Government ministers will apparently announce plans for a UK diesel scrappage scheme in the next few days.
Environment secretary Michael Gove is expected to announce a “very, very targeted scheme” according various news and media sources, which were published earlier this year by the Department for Environment and Rural Affairs (DEFRA).
In the plans made public by DEFRA in May, it was suggested that a scrappage scheme could be implemented, which would see owners of the highest polluting diesel cars in UK areas would be paid to either scrap their cars or have them retrofitted with emissions devices.
The Times says that the plan “must be announced by Monday”. The Times’ sources claim that three weeks ago the cost of the targeted scheme was put at £500 million for scrappage with an extra £250 million to be given to local councils to set up new clean air schemes.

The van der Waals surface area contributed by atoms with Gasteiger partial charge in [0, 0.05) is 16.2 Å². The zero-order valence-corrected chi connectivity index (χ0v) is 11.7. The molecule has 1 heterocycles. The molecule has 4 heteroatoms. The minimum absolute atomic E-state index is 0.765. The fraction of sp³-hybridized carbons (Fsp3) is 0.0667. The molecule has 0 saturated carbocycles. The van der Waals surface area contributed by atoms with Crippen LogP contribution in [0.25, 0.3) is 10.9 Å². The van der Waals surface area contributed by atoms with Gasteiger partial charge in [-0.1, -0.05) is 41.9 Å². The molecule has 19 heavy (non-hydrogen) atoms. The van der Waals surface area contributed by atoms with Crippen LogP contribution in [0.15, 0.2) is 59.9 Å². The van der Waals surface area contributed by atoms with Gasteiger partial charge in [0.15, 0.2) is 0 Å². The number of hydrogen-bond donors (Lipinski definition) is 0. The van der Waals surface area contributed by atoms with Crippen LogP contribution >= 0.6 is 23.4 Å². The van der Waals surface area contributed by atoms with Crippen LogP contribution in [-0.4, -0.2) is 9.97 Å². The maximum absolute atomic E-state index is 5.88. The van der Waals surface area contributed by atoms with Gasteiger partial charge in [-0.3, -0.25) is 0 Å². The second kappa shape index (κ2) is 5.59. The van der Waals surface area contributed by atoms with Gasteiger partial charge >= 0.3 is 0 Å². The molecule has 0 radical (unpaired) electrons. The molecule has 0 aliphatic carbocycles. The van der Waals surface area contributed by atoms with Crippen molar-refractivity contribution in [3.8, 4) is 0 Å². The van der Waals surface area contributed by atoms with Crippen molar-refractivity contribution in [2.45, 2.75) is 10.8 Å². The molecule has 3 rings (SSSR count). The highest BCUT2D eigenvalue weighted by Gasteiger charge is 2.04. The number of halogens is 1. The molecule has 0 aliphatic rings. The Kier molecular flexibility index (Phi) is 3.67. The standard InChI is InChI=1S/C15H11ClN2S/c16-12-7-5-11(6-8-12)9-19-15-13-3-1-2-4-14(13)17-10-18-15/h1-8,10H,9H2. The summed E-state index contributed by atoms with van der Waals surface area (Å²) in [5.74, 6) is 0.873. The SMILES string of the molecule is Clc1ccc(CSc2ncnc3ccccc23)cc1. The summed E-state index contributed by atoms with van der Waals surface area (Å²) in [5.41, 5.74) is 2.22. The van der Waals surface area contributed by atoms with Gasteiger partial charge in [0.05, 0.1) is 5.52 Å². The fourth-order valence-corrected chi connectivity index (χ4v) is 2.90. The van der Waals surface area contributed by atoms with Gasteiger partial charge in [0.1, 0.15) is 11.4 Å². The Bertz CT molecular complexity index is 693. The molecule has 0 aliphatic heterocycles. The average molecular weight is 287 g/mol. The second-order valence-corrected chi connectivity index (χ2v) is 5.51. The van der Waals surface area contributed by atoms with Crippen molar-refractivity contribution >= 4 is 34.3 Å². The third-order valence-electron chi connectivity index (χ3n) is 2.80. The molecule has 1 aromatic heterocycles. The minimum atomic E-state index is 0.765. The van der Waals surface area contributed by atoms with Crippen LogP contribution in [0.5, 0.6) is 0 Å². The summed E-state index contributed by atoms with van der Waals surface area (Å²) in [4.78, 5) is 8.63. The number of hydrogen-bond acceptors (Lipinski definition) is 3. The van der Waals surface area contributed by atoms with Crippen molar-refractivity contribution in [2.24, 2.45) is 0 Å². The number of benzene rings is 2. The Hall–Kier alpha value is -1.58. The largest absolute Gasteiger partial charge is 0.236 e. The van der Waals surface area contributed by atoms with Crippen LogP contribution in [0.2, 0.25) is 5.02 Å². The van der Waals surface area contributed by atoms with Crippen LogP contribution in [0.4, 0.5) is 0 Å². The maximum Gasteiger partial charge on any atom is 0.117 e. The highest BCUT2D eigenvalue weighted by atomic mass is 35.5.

Previously, The UK Government introduced a £300million vehicle scrappage scheme in 2009 that applied to all old vehicles. In return for scrapping their old car or van, owners were given £1,000 from the Government towards a new vehicle.
This is certainly more controversial, however, as many people were falsely led that Diesels were good for emissions, and were granted cheaper tax as a result. I found it difficult to digest that I can get a 2 liter diesel Audi A6 and pay around £30 for road tax a year, but would pay almost £100 more with a 1.2 liter petrol Fiat every year. I know where my money would go, but I cannot say the same with my trust.
What is more puzzling however, is that the Road tax has been overhauled this year, and I can expect to pay the same to tax a thirsty and unhealthy Ford Mustang as an Toyota Yaris. My next purchase would be a gas guzzler as there are little or no incentives to having a small petrol.
Mustang – The new Ford Mustang V8 has a CO2 emissions rating of 299g/km. That means you pay a first year rate of £2,310,and £140 annually.
Yaris 1.0L – £140 annually. Hybrid is £10 less a year.